|Publication number||US4739354 A|
|Application number||US 07/015,234|
|Publication date||Apr 19, 1988|
|Filing date||Feb 17, 1987|
|Priority date||Feb 20, 1986|
|Publication number||015234, 07015234, US 4739354 A, US 4739354A, US-A-4739354, US4739354 A, US4739354A|
|Inventors||Ryuichi Kobayashi, Masaharu Kawamura, Tsunemasa Ohara, Masayuki Suzuki, Yoichi Tosaka, Yoshihito Harada|
|Original Assignee||Canon Kabushiki Kaisha|
|Export Citation||BiBTeX, EndNote, RefMan|
|Patent Citations (1), Referenced by (3), Classifications (6), Legal Events (4)|
|External Links: USPTO, USPTO Assignment, Espacenet|
1. Field of the Invention
This invention relates to a film drive device for use in cameras.
2. Description of the Related Art
Recent developments in motorized cameras have provided the impetus for the proposition of a capability of controlling coordination of the windup and rewind systems. The prior known coordinating technique employed a changeover mechanism such as a clutch positioned in the middle of a windup transmission system and arranged to be able to transfer the driving torque of an electric motor that used to work as the drive source for motorized winding-up to a rewind transmission system. Because of only one motor in use, all what was needed to coordinate the winding-up with the rewinding was to control the on-off operation of the changeover mechanism. In the motorized camera of this kind, for switching it from the windup to rewind mode, there are two occasions, one of which occurs after all film has been exposed, and the other of which arises when the film-rewind release button is manipulated. In the latter case, an event that the operative position of the changeover mechanism is changed at a time when the film is not used up can be even encountered.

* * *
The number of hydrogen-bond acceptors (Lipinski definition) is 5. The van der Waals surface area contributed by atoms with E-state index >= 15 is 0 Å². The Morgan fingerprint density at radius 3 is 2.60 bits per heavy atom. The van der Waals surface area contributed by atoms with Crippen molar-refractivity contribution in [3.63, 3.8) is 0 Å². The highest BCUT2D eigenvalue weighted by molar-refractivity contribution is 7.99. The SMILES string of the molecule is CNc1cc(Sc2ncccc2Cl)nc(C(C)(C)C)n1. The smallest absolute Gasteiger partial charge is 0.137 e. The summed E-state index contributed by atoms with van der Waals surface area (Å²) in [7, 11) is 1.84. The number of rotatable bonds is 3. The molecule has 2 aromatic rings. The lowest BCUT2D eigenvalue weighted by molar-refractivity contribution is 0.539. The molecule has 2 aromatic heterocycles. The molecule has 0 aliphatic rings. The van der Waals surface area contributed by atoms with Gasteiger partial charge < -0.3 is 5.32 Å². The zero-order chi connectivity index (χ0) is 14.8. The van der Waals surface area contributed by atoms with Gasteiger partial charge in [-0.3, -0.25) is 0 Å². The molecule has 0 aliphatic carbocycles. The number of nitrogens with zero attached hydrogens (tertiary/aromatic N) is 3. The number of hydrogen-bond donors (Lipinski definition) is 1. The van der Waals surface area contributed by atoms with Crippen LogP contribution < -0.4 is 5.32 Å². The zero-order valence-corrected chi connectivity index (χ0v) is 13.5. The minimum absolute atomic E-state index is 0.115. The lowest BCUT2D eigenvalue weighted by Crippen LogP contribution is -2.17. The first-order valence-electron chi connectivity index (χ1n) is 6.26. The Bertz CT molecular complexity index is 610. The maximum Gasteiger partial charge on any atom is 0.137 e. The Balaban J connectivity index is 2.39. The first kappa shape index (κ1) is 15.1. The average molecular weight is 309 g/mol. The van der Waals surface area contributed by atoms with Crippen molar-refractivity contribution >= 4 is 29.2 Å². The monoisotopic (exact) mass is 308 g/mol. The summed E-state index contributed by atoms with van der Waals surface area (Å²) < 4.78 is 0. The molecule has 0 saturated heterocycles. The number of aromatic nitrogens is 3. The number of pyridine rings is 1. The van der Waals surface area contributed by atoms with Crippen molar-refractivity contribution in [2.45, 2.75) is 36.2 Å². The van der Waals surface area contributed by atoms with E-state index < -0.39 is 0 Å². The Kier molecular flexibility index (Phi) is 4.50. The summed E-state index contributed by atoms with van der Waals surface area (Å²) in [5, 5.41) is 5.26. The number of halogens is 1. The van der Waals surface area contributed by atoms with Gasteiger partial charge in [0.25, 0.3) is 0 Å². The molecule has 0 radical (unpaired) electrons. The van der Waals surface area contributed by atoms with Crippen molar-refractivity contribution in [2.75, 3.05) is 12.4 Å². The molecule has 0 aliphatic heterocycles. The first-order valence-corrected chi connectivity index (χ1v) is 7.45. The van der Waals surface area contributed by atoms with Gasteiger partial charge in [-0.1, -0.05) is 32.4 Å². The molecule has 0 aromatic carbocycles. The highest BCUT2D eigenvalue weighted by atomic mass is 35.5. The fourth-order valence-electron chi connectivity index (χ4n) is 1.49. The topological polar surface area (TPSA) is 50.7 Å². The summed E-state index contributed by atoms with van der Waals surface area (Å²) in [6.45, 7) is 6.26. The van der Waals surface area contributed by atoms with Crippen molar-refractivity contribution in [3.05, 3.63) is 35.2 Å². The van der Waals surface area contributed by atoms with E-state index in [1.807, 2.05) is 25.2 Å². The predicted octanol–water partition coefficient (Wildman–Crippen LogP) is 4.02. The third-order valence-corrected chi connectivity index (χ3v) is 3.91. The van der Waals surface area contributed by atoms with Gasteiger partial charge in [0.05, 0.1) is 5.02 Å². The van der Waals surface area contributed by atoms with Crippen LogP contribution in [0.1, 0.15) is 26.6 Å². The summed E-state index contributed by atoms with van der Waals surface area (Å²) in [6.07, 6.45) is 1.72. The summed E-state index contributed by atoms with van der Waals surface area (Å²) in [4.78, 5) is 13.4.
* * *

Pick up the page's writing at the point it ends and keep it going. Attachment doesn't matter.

Another type of motorized camera which is different from the above-described one in that two motors, respectively for the windup motor and the rewind motor, has been also proposed.
In any of the conventional types of motorized cameras, however, the coordinating means operates always in the same manner regardless of whether the transition from the windup to the rewind mode takes place automatically as all the frames of film have been exposed, or is carried out manually by the rewind switch. Such a feature might have no problem if it is applied to, for example, the leaf shutter camera of the type in which the motor is one in number and the operation of a planetary clutch as the coordinating means is controlled by changing the direction of rotation of the motor in such a manner that the driving torque of the motor is transferred from the windup transmission system to the rewind transmission system, since nothing more than merely to change over the planetary clutch is needed.